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I want to to implement an audit logging module to my existing system and I want to save actual logged user information and it's only the httpSession.

I'm using hibernate/spring/struts 2, and in order to get actual logged user information and call saveLog service I need the ServletContext to find those service bean or get the httpServletRequest...

I have been searching and seems binding the session to ThreadLocal usign Filter is the only way? something like this or this (last answer)

is there other suggestion? is this a commun pattern or a good practice ?

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3 Answers 3

up vote 2 down vote accepted

Spring can bind current request to the thread out of the box. If you use DispatcherServlet, it's done automatically, otherwise you need to declare RequestContextFilter.

Then you can access request properties via RequestContextHolder.

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I have been testing, everything worked as I expected thanks –  Kossel Dec 8 '11 at 15:46

There was this article how to implement the Hibernate Listener as Spring bean to have full access to the Spring Context.

This may open complete new ways in your scenario (Depending on your app).

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Depending on your version of Hibernate, you may be able to use Envers to accommodate fine-grained audit logging. This includes the ability to add the 'current user' from a session variable into the given Revision:

@Entity
@RevisionEntity(ExampleListener.class)
public class ExampleRevEntity extends DefaultRevisionEntity {
    private String username;

    public String getUsername() { return username; }
    public void setUsername(String username) { this.username = username; }
}

This integrates with Hibernate nicely through a series of eventListeners, which you can call out in Spring like so:

<bean id="sessionFactory" class="org.springframework.orm.hibernate3.annotation.AnnotationSessionFactoryBean">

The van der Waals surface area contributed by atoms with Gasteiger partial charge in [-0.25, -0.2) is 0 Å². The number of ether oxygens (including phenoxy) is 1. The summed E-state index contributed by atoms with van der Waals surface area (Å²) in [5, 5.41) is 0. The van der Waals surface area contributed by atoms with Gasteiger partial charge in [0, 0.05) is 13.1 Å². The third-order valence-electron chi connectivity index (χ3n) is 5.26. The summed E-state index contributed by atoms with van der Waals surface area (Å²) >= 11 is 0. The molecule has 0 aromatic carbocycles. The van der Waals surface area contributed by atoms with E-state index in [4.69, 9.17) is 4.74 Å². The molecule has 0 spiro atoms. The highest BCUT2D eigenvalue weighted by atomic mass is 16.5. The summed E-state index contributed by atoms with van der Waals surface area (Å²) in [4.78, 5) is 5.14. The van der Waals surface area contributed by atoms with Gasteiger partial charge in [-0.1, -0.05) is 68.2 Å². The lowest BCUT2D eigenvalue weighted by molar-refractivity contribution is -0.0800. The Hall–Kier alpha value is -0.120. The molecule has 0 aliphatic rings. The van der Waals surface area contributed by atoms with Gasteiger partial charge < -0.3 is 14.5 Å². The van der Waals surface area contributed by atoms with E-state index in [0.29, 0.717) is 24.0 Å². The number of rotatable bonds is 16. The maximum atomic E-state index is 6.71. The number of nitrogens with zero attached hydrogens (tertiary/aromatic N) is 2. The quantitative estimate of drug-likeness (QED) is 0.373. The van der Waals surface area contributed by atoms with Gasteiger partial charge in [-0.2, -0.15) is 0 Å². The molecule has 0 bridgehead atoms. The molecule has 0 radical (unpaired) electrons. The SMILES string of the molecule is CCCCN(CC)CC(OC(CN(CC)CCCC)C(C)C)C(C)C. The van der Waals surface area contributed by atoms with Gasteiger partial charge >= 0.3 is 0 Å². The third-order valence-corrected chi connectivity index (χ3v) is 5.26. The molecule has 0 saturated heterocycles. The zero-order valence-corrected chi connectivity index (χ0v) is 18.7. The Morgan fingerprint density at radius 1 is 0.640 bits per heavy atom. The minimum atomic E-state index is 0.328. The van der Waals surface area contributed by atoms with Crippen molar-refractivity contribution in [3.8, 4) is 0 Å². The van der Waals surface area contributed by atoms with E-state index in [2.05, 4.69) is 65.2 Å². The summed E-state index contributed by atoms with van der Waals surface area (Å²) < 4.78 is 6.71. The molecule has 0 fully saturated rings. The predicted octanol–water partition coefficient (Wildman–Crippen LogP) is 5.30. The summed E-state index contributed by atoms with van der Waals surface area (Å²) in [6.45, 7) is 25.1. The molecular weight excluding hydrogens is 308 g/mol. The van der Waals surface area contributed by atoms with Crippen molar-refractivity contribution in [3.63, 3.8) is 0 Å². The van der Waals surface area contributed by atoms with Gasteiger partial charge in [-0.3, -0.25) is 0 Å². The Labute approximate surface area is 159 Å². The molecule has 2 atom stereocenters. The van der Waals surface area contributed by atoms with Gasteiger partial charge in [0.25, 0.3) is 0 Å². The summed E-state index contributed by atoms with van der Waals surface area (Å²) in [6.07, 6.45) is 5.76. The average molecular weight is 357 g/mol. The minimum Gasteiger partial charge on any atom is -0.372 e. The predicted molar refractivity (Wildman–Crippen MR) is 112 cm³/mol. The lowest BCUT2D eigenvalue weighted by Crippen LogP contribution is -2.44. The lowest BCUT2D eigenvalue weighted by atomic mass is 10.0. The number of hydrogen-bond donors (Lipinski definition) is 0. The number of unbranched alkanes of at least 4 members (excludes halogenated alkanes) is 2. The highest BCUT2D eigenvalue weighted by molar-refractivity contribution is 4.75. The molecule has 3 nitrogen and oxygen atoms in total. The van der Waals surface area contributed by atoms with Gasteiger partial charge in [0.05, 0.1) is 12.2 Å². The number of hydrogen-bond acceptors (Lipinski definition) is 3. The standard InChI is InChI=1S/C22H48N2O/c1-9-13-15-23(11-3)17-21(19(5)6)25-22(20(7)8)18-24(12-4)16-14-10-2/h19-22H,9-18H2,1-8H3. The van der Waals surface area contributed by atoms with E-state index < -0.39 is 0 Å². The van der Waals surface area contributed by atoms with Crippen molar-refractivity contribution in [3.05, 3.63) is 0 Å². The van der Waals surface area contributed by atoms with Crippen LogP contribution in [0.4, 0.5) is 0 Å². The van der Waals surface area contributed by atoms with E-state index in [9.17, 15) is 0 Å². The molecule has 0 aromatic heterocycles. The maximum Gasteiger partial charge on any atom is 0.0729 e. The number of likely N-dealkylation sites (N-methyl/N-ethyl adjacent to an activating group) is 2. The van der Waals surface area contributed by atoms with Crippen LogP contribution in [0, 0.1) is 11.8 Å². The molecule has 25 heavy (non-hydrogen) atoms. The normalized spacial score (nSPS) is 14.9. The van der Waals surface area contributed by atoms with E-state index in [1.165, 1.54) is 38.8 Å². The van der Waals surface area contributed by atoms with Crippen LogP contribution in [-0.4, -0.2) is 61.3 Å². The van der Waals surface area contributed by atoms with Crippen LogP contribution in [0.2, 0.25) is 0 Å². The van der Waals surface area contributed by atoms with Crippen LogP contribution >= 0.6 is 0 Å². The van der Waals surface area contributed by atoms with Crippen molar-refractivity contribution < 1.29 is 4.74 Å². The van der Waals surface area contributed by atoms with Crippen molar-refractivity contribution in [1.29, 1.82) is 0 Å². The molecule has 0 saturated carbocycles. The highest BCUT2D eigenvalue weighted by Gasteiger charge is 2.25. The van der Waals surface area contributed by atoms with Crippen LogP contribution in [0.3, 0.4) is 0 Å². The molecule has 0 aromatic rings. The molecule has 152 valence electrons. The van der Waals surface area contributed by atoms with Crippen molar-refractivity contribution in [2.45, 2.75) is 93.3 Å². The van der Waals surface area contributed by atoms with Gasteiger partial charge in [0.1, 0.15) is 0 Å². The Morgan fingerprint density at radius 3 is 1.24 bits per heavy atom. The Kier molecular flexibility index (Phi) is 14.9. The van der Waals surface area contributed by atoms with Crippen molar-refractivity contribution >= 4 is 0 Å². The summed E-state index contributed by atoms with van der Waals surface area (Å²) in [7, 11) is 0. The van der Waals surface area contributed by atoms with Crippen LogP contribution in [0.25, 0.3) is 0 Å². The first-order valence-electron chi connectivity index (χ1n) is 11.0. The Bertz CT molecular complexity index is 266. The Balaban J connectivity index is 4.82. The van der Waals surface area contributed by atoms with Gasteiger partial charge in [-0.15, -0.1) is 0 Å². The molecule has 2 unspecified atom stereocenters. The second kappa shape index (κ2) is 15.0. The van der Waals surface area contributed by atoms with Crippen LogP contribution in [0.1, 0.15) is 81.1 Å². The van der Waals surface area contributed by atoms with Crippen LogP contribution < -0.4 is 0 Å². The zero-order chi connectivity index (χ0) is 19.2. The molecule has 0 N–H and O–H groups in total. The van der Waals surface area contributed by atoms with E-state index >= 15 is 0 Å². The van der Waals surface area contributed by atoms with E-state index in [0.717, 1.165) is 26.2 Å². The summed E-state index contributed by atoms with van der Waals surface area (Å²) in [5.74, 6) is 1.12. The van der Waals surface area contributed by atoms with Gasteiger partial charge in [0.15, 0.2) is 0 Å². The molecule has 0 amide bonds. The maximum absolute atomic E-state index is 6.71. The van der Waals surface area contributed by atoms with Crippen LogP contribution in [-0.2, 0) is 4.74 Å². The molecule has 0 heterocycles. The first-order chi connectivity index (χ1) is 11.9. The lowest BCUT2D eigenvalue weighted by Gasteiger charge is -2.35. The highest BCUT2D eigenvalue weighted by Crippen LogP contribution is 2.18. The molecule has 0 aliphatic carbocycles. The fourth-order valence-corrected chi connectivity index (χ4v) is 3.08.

...
    <property name="eventListeners">
        <map>
            <entry key="post-insert" value-ref="enversEventListener"/>
            <entry key="post-update" value-ref="enversEventListener"/>
            <entry key="post-delete" value-ref="enversEventListener"/>
            <entry key="pre-collection-update" value-ref="enversEventListener"/>
            <entry key="pre-collection-remove" value-ref="enversEventListener"/>
            <entry key="post-collection-recreate" value-ref="enversEventListener"/>
        </map>
    </property>
</bean>

Then you can query for audit revisions through the Envers query api.

After using this on a couple of recent projects, it's my preferred audit technique when using Hibernate.

To answer your question, you can then setup a Hibernate Interceptor or Envers RevisionListener to access the 'current user' by looking it up from the current Spring context:

applicationContext.getBean("currentUser", User.class);

as long as your user is setup as a scoped bean in Spring.

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I have been looking into Envers, but as far as I know it will have to create 2 tables for every entity and that's not what I want. I would like the audit log save into only one table. –  Kossel Nov 30 '11 at 16:11
    
Saving into multiple tables (1 for audited entities, 1 for audit history and 1 for central revision ticket), for us, had a bunch of advantages. Keeping the audit history out of the live entities is a performance aid and helps keep your domain and controller code properly segmented: separating history from actual records. –  johncarl Dec 1 '11 at 1:32

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